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Richard Hakluyt, The Principal Navigations, Voyages, Traffiques, and Discoveries of the English Nation 22 0 Browse Search
C. Julius Caesar, Commentaries on the Civil War (ed. William Duncan) 10 0 Browse Search
M. Tullius Cicero, Orations, Three orations on the Agrarian law, the four against Catiline, the orations for Rabirius, Murena, Sylla, Archias, Flaccus, Scaurus, etc. (ed. C. D. Yonge) 6 0 Browse Search
Strabo, Geography 4 0 Browse Search
Polybius, Histories 4 0 Browse Search
C. Suetonius Tranquillus, The Lives of the Caesars (ed. Alexander Thomson) 4 0 Browse Search
M. Annaeus Lucanus, Pharsalia (ed. Sir Edward Ridley) 4 0 Browse Search
Q. Horatius Flaccus (Horace), Odes (ed. John Conington) 4 0 Browse Search
M. Tullius Cicero, Speech before Roman Citizens on Behalf of Gaius Rabirius, Defendant Against the Charge of Treason (ed. William Blake Tyrrell) 2 0 Browse Search
M. Tullius Cicero, Orations, Three orations on the Agrarian law, the four against Catiline, the orations for Rabirius, Murena, Sylla, Archias, Flaccus, Scaurus, etc. (ed. C. D. Yonge) 2 0 Browse Search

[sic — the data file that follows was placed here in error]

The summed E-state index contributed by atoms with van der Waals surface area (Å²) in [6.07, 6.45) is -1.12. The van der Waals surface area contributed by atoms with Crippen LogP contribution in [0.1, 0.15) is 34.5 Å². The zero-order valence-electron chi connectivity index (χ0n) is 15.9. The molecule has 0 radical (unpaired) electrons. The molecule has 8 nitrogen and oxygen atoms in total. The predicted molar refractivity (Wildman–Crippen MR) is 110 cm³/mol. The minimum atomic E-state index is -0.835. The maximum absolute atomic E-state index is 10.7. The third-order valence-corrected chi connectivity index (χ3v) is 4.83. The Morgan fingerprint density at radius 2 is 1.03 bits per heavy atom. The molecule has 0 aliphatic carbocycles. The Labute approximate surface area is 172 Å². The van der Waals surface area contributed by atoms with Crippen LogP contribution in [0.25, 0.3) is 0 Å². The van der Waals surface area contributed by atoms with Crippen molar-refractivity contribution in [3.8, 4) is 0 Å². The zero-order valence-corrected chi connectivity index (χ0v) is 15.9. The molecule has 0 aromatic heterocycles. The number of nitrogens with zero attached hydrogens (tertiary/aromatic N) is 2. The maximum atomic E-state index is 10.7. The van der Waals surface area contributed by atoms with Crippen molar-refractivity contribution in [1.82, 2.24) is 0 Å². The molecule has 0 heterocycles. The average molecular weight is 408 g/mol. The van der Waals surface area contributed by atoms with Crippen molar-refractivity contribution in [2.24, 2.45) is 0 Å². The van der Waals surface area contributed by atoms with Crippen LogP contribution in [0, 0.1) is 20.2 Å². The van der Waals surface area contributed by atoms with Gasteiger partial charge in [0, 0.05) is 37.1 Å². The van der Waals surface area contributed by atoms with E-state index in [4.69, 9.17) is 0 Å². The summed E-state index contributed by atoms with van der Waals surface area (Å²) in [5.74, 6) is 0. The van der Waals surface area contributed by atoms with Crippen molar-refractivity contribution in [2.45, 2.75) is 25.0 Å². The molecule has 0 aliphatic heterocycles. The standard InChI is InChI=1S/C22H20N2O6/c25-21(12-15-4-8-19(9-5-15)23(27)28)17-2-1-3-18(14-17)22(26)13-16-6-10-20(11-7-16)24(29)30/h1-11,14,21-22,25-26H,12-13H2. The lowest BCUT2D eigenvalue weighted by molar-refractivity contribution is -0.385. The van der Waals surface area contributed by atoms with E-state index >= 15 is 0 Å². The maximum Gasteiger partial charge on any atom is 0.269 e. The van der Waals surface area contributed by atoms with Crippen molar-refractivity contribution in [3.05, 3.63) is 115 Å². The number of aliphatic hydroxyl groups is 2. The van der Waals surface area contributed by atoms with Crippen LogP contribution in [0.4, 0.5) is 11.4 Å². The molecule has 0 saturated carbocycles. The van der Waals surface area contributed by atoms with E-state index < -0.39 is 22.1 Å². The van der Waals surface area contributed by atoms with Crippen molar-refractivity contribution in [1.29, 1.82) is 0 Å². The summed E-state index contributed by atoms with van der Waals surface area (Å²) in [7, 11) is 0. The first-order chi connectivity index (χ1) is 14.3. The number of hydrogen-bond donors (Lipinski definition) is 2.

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Browsing named entities in Vitruvius Pollio, The Ten Books on Architecture (ed. Morris Hicky Morgan). You can also browse the collection for Apulia (Italy) or search for Apulia (Italy) in all documents.

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Vitruvius Pollio, The Ten Books on Architecture (ed. Morris Hicky Morgan), BOOK I, CHAPTER IV: THE SITE OF A CITY (search)
once by the saltness to which they are unused. An instance of this may be found in the Gallic marshes surrounding Altino, Ravenna, Aquileia, and other towns in places of the kind, close by marshes. They are marvellously healthy, for the reasons which I have given. 12. But marshes that are stagnant and have no outlets either by rivers or ditches, like the Pomptine marshes, merely putrefy as they stand, emitting heavy, unhealthy vapours. A case of a town built in such a spot was Old Salpia in Apulia, founded by Diomede on his way back from Troy, or, according to some writers, by Elpias of Rhodes. Year after year there was sickness, until finally the suffering inhabitants came with a public petition to Marcus Hostilius and got him to agree to seek and find them a proper place to which to remove their city. Without delay he made the most skilful investigations, and at once purchased an estate near the sea in a healthy place, and asked the Senate and Roman people for permission to remove t